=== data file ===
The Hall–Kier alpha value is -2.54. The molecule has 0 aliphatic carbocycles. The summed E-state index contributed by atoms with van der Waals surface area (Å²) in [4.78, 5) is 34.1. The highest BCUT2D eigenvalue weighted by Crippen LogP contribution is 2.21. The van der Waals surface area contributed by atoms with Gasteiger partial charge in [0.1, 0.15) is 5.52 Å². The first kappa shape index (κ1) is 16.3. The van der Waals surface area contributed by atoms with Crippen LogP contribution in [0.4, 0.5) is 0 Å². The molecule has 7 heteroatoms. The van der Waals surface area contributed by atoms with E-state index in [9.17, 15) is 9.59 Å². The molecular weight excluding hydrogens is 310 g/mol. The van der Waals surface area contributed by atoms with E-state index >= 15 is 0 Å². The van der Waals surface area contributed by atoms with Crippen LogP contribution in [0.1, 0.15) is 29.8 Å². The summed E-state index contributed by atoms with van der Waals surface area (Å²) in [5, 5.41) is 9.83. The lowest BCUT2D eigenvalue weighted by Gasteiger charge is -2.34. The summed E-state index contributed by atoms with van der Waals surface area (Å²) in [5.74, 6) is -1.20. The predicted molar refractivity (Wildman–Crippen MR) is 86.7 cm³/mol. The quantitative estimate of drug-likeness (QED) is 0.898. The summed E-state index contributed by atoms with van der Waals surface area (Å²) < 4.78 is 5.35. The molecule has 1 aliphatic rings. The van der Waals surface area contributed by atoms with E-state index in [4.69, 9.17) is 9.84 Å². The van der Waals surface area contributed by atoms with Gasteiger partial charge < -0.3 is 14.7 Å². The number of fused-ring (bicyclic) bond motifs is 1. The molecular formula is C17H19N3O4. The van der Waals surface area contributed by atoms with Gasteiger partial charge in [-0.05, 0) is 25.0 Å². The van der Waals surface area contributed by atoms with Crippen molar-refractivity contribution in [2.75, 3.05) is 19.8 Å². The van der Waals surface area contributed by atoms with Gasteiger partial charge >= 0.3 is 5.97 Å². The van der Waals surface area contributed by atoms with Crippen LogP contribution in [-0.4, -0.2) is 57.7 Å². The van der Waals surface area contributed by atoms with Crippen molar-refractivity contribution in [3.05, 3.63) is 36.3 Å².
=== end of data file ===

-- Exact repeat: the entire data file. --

The Hall–Kier alpha value is -2.54. The molecule has 0 aliphatic carbocycles. The summed E-state index contributed by atoms with van der Waals surface area (Å²) in [4.78, 5) is 34.1. The highest BCUT2D eigenvalue weighted by Crippen LogP contribution is 2.21. The van der Waals surface area contributed by atoms with Gasteiger partial charge in [0.1, 0.15) is 5.52 Å². The first kappa shape index (κ1) is 16.3. The van der Waals surface area contributed by atoms with Crippen LogP contribution in [0.4, 0.5) is 0 Å². The molecule has 7 heteroatoms. The van der Waals surface area contributed by atoms with E-state index in [9.17, 15) is 9.59 Å². The molecular weight excluding hydrogens is 310 g/mol. The van der Waals surface area contributed by atoms with E-state index >= 15 is 0 Å². The van der Waals surface area contributed by atoms with Crippen LogP contribution in [0.1, 0.15) is 29.8 Å². The summed E-state index contributed by atoms with van der Waals surface area (Å²) in [5, 5.41) is 9.83. The lowest BCUT2D eigenvalue weighted by Gasteiger charge is -2.34. The summed E-state index contributed by atoms with van der Waals surface area (Å²) in [5.74, 6) is -1.20. The predicted molar refractivity (Wildman–Crippen MR) is 86.7 cm³/mol. The quantitative estimate of drug-likeness (QED) is 0.898. The summed E-state index contributed by atoms with van der Waals surface area (Å²) < 4.78 is 5.35. The molecule has 1 aliphatic rings. The van der Waals surface area contributed by atoms with E-state index in [4.69, 9.17) is 9.84 Å². The van der Waals surface area contributed by atoms with Gasteiger partial charge < -0.3 is 14.7 Å². The number of fused-ring (bicyclic) bond motifs is 1. The molecular formula is C17H19N3O4. The van der Waals surface area contributed by atoms with Gasteiger partial charge in [-0.05, 0) is 25.0 Å². The van der Waals surface area contributed by atoms with Crippen molar-refractivity contribution in [2.75, 3.05) is 19.8 Å². The van der Waals surface area contributed by atoms with Gasteiger partial charge >= 0.3 is 5.97 Å². The van der Waals surface area contributed by atoms with Crippen LogP contribution in [-0.4, -0.2) is 57.7 Å². The van der Waals surface area contributed by atoms with Crippen molar-refractivity contribution in [3.05, 3.63) is 36.3 Å².